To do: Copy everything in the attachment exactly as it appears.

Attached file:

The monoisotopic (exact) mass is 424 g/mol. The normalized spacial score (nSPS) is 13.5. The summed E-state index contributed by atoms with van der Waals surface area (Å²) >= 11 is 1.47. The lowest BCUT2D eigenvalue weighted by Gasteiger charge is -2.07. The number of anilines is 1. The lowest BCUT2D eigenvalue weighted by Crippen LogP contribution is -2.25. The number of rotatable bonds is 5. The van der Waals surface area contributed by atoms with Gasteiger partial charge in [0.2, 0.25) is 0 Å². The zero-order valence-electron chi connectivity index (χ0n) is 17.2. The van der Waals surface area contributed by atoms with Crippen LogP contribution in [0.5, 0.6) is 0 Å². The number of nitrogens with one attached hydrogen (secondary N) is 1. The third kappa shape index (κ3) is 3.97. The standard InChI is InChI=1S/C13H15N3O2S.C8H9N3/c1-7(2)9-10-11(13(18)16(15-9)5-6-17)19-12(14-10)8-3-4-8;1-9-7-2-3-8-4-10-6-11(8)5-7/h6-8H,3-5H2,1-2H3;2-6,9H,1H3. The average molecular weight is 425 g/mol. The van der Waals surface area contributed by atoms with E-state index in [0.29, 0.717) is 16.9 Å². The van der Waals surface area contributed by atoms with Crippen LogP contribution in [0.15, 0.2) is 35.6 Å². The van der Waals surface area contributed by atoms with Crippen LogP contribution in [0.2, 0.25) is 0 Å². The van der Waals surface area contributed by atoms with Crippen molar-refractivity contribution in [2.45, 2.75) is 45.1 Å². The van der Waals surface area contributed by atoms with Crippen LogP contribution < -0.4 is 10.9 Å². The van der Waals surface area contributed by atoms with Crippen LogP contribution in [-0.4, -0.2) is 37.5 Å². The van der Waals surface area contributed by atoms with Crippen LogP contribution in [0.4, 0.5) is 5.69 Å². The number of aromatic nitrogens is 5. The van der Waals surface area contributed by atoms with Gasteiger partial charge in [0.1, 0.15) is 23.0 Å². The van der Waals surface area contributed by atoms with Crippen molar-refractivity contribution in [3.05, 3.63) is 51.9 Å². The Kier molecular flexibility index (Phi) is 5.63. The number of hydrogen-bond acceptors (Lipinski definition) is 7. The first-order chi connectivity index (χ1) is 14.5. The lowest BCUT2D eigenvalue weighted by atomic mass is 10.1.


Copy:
The monoisotopic (exact) mass is 424 g/mol. The normalized spacial score (nSPS) is 13.5. The summed E-state index contributed by atoms with van der Waals surface area (Å²) >= 11 is 1.47. The lowest BCUT2D eigenvalue weighted by Gasteiger charge is -2.07. The number of anilines is 1. The lowest BCUT2D eigenvalue weighted by Crippen LogP contribution is -2.25. The number of rotatable bonds is 5. The van der Waals surface area contributed by atoms with Gasteiger partial charge in [0.2, 0.25) is 0 Å². The zero-order valence-electron chi connectivity index (χ0n) is 17.2. The van der Waals surface area contributed by atoms with Crippen LogP contribution in [0.5, 0.6) is 0 Å². The number of nitrogens with one attached hydrogen (secondary N) is 1. The third kappa shape index (κ3) is 3.97. The standard InChI is InChI=1S/C13H15N3O2S.C8H9N3/c1-7(2)9-10-11(13(18)16(15-9)5-6-17)19-12(14-10)8-3-4-8;1-9-7-2-3-8-4-10-6-11(8)5-7/h6-8H,3-5H2,1-2H3;2-6,9H,1H3. The average molecular weight is 425 g/mol. The van der Waals surface area contributed by atoms with E-state index in [0.29, 0.717) is 16.9 Å². The van der Waals surface area contributed by atoms with Crippen LogP contribution in [0.15, 0.2) is 35.6 Å². The van der Waals surface area contributed by atoms with Crippen LogP contribution in [0.2, 0.25) is 0 Å². The van der Waals surface area contributed by atoms with Crippen molar-refractivity contribution in [2.45, 2.75) is 45.1 Å². The van der Waals surface area contributed by atoms with Crippen LogP contribution < -0.4 is 10.9 Å². The van der Waals surface area contributed by atoms with Crippen LogP contribution in [-0.4, -0.2) is 37.5 Å². The van der Waals surface area contributed by atoms with Crippen LogP contribution in [0.4, 0.5) is 5.69 Å². The number of aromatic nitrogens is 5. The van der Waals surface area contributed by atoms with Gasteiger partial charge in [0.1, 0.15) is 23.0 Å². The van der Waals surface area contributed by atoms with Crippen molar-refractivity contribution in [3.05, 3.63) is 51.9 Å². The Kier molecular flexibility index (Phi) is 5.63. The number of hydrogen-bond acceptors (Lipinski definition) is 7. The first-order chi connectivity index (χ1) is 14.5. The lowest BCUT2D eigenvalue weighted by atomic mass is 10.1.